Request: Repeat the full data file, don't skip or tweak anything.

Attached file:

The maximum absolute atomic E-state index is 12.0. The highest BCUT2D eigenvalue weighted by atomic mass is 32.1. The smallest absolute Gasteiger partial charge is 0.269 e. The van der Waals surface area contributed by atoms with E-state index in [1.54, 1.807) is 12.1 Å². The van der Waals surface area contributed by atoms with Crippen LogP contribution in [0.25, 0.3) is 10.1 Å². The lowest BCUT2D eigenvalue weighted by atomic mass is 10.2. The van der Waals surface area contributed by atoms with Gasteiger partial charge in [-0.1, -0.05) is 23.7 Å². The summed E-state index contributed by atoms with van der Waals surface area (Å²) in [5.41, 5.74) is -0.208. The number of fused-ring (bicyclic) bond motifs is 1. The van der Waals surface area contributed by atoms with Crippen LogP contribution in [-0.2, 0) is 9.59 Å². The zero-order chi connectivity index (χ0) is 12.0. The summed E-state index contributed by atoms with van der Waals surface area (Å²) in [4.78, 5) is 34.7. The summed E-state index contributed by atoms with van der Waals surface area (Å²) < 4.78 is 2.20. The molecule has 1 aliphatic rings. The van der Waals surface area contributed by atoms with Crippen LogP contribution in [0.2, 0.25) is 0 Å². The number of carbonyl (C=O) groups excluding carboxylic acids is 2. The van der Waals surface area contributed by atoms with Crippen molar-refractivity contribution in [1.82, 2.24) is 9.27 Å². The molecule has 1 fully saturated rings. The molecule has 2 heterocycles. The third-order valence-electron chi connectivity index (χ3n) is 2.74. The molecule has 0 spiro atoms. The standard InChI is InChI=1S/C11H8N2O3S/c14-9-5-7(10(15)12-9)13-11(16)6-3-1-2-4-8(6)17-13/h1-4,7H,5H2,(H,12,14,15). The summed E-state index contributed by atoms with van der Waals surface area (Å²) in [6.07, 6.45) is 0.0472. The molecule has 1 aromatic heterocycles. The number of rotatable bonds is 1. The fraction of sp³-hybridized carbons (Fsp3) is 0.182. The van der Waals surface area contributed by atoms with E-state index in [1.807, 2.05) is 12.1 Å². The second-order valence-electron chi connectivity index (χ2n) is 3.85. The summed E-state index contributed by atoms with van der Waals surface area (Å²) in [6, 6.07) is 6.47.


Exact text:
The maximum absolute atomic E-state index is 12.0. The highest BCUT2D eigenvalue weighted by atomic mass is 32.1. The smallest absolute Gasteiger partial charge is 0.269 e. The van der Waals surface area contributed by atoms with E-state index in [1.54, 1.807) is 12.1 Å². The van der Waals surface area contributed by atoms with Crippen LogP contribution in [0.25, 0.3) is 10.1 Å². The lowest BCUT2D eigenvalue weighted by atomic mass is 10.2. The van der Waals surface area contributed by atoms with Gasteiger partial charge in [-0.1, -0.05) is 23.7 Å². The summed E-state index contributed by atoms with van der Waals surface area (Å²) in [5.41, 5.74) is -0.208. The number of fused-ring (bicyclic) bond motifs is 1. The van der Waals surface area contributed by atoms with Crippen LogP contribution in [-0.2, 0) is 9.59 Å². The zero-order chi connectivity index (χ0) is 12.0. The summed E-state index contributed by atoms with van der Waals surface area (Å²) in [4.78, 5) is 34.7. The summed E-state index contributed by atoms with van der Waals surface area (Å²) < 4.78 is 2.20. The molecule has 1 aliphatic rings. The van der Waals surface area contributed by atoms with Crippen LogP contribution in [0.2, 0.25) is 0 Å². The number of carbonyl (C=O) groups excluding carboxylic acids is 2. The van der Waals surface area contributed by atoms with Crippen molar-refractivity contribution in [1.82, 2.24) is 9.27 Å². The molecule has 1 fully saturated rings. The molecule has 2 heterocycles. The third-order valence-electron chi connectivity index (χ3n) is 2.74. The molecule has 0 spiro atoms. The standard InChI is InChI=1S/C11H8N2O3S/c14-9-5-7(10(15)12-9)13-11(16)6-3-1-2-4-8(6)17-13/h1-4,7H,5H2,(H,12,14,15). The summed E-state index contributed by atoms with van der Waals surface area (Å²) in [6.07, 6.45) is 0.0472. The molecule has 1 aromatic heterocycles. The number of rotatable bonds is 1. The fraction of sp³-hybridized carbons (Fsp3) is 0.182. The van der Waals surface area contributed by atoms with E-state index in [1.807, 2.05) is 12.1 Å². The second-order valence-electron chi connectivity index (χ2n) is 3.85. The summed E-state index contributed by atoms with van der Waals surface area (Å²) in [6, 6.07) is 6.47.